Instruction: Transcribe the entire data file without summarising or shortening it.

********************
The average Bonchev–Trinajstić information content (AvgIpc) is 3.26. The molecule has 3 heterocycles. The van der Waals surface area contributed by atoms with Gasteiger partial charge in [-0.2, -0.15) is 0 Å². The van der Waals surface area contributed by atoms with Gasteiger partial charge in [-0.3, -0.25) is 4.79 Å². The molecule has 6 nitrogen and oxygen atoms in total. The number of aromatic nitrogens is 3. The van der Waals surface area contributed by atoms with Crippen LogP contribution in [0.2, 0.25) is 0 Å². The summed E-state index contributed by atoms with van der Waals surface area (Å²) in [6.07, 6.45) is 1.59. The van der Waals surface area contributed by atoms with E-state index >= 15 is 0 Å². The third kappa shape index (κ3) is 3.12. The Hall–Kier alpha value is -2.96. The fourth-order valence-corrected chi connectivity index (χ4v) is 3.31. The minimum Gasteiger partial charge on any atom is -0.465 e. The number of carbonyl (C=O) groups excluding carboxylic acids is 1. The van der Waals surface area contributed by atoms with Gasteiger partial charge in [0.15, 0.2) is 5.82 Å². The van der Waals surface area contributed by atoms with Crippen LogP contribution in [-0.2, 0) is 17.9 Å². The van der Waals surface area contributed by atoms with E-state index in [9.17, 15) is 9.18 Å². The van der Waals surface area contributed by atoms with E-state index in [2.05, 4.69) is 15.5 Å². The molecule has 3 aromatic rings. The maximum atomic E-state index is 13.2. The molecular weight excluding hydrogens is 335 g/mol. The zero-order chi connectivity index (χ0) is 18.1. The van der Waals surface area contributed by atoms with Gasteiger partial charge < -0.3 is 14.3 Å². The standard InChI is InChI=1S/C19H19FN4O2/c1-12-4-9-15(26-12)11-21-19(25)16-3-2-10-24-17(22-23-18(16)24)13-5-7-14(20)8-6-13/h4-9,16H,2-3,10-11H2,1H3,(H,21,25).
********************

The average Bonchev–Trinajstić information content (AvgIpc) is 3.26. The molecule has 3 heterocycles. The van der Waals surface area contributed by atoms with Gasteiger partial charge in [-0.2, -0.15) is 0 Å². The van der Waals surface area contributed by atoms with Gasteiger partial charge in [-0.3, -0.25) is 4.79 Å². The molecule has 6 nitrogen and oxygen atoms in total. The number of aromatic nitrogens is 3. The van der Waals surface area contributed by atoms with Crippen LogP contribution in [0.2, 0.25) is 0 Å². The summed E-state index contributed by atoms with van der Waals surface area (Å²) in [6.07, 6.45) is 1.59. The van der Waals surface area contributed by atoms with E-state index >= 15 is 0 Å². The third kappa shape index (κ3) is 3.12. The Hall–Kier alpha value is -2.96. The fourth-order valence-corrected chi connectivity index (χ4v) is 3.31. The minimum Gasteiger partial charge on any atom is -0.465 e. The number of carbonyl (C=O) groups excluding carboxylic acids is 1. The van der Waals surface area contributed by atoms with Gasteiger partial charge in [0.15, 0.2) is 5.82 Å². The van der Waals surface area contributed by atoms with Crippen LogP contribution in [-0.2, 0) is 17.9 Å². The van der Waals surface area contributed by atoms with E-state index in [9.17, 15) is 9.18 Å². The van der Waals surface area contributed by atoms with E-state index in [2.05, 4.69) is 15.5 Å². The molecule has 3 aromatic rings. The maximum atomic E-state index is 13.2. The molecular weight excluding hydrogens is 335 g/mol. The zero-order chi connectivity index (χ0) is 18.1. The van der Waals surface area contributed by atoms with Gasteiger partial charge < -0.3 is 14.3 Å². The standard InChI is InChI=1S/C19H19FN4O2/c1-12-4-9-15(26-12)11-21-19(25)16-3-2-10-24-17(22-23-18(16)24)13-5-7-14(20)8-6-13/h4-9,16H,2-3,10-11H2,1H3,(H,21,25).